OpinionThe Buzz

Zach Snyder’s Justice League Movie Review

No Spoilers

This is a movie I never thought I would see. I never thought this movie would be made, and I had no intention of ever seeing it if it did. Nothing against Zach Snyder, but I had no intention of signing up for HBO Max when nearly everything on it would either get released in theaters or could be watched elsewhere.

After hearing other reviews of the Snyder Cut, however, it got me interested enough to break down and sign up just to see what all the talk was about. After sitting through four hours of superhero antics, I have to say, it was totally worth it.

Despite the four-hour runtime, it never goes too fast or too slow. Whereas the less than two-hour theatrical release was far to quickly paced, this one never speeds up or slows down. This allows the viewer to keep track of everything going on.

Raymond Ambrose watching Justice League. Photo courtesy of Raymond Ambrose.

The music is also much better. Unlike both the theatrical release and many superhero movies in general, the music is actually noticeable, helping build the tension in scenes. The flow between the different characters’ themes during battle scenes are smooth, switching as the viewer switches between the characters. Finally, the use of the Man of Steel and Batman vs. Superman music helps to reinforce the importance of the movies that came before as it builds up to what is coming.

This leads to another strong point: setting up what should have been coming next. For anybody who does not know, Warner Bros and DC had planned to do the opposite of Marvel for their cinematic universe. Rather than build up the individual characters and bring them together, they had planned to introduce many of the characters in Justice League and then give them their own spin-offs. This was a plan that did not work with the theatrical release, as not enough time was given to the individual characters to effectively build into their own movies.

HBO Max home screen. Photo courtesy of Raymond Ambrose.

The Snyder Cut has no such problem. Each character is given enough time and attention to explore them as individual characters. This allows the viewer to get to know and care about them as individuals. Enough time and attention are also given to the side characters as well so that no one feels like a cameo for comic book fans, but all are actual characters who contribute to the story. Every character’s pain, danger and sacrifice actually has weight to it as a result. Even Steppenwolf, with his updated design, comes off as an actual character rather than just another CGI monster.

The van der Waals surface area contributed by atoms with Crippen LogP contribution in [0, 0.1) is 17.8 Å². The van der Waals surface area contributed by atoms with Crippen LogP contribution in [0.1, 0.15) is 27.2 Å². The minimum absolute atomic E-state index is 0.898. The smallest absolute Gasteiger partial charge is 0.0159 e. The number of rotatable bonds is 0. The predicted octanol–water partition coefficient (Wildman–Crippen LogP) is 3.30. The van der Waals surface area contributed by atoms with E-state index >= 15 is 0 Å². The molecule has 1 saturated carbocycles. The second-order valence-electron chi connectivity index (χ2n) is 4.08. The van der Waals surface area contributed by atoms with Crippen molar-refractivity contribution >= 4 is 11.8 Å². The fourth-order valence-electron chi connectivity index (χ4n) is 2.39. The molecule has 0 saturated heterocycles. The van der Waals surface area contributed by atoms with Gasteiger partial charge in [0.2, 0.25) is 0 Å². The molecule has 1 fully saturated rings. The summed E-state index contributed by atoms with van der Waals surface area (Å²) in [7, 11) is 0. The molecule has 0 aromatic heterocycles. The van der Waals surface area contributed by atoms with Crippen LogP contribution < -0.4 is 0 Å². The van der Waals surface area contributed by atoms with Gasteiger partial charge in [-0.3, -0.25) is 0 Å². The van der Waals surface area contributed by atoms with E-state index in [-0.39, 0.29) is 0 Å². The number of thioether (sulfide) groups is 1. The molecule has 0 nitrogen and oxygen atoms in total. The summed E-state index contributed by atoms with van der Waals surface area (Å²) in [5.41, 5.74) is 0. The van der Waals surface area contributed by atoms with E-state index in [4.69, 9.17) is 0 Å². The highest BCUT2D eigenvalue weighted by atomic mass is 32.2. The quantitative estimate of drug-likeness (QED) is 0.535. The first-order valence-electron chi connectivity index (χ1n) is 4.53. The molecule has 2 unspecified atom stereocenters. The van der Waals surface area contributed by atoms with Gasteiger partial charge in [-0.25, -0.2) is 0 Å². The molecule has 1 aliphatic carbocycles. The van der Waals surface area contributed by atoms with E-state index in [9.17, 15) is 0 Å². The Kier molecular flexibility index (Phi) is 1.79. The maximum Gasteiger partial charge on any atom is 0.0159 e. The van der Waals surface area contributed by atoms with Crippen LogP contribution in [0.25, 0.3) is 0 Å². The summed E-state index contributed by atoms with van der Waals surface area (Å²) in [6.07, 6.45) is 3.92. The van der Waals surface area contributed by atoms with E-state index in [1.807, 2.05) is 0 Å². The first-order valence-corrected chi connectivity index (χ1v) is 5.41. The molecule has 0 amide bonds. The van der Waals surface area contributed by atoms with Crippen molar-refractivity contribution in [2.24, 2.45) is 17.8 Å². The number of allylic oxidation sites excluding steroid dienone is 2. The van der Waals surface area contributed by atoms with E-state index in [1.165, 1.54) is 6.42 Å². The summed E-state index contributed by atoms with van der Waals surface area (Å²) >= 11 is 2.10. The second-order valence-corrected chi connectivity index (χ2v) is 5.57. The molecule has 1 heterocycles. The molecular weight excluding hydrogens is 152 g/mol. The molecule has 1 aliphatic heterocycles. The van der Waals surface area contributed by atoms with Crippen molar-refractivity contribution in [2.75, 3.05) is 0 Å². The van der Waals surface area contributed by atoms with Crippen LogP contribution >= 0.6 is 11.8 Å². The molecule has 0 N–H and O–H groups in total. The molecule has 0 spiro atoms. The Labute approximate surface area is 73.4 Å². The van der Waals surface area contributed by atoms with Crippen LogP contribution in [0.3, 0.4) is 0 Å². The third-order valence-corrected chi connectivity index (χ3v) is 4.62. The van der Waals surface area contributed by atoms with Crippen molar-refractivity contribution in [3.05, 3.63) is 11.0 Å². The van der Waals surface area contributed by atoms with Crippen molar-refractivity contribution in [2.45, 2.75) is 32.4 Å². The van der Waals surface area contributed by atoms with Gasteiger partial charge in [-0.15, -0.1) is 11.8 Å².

This extra time and depth also allow Justice League to set up its character individual movies for the future. Aquaman, Flash, Cyborg, Batman and Wonder Woman all hint at what would have been their future movies, actually making the viewer want to see where their stories go next. The only character who does not appear to have a solo movie being set up is Superman, but that is probably because it appears his story was being set to continue in the next Justice League movie.

Crab Rangoon pizza. Photo courtesy of Raymond Ambrose.

Without going into spoilers, the movie ends with the threat of Darkside looming. There are also hints about Batman’s BvS nightmare scene, with Terminator-like themes about stopping vs. causing the future appearing to be in play. Then there are the characters who were not in the theatrical release, whose introductions and reveals hint at a story far grander in the future.

Finally, for anybody who wants to watch this with their children, do not. This movie is far more graphic than the theatrical release, with people getting violently and bloodily cut in half, torture and swearing. Without anything to hold him back, Snyder brings 300 level violence to battle scenes, which definitely are not suitable for young viewers. However, on that note, the visuals in many scenes are also similar to 300, making many important scenes look like classic paintings rather than film.

The living room where I watched Justice League. Photo courtesy of Raymond Ambrose.

In conclusion, if you have not seen Man of Steel, Batman Vs. Superman, and the first Wonder Woman movie, you will have no idea what is going on. The Snyder Cut takes what came before it and uses that precedence to build up what was coming next. Its extended run time allows for a far more fascinating story than the theatrical cut, with better music enhancing it even more. The characters are given far more care, and nobody feels out of place. While not suitable for children, its visuals are far superior to what came before.

I highly recommend the Snyder Cut, as it shows just what Snyder was going for with the DC Extended Universe. With the pieces starting to come together in his version of Justice League, it was building up a story of epic proportions many DC and superhero fans would undoubtedly love to see. As a result, if you are even a casual movie fan and are willing to sit through the four-hour runtime, it is worth it for the story that is told.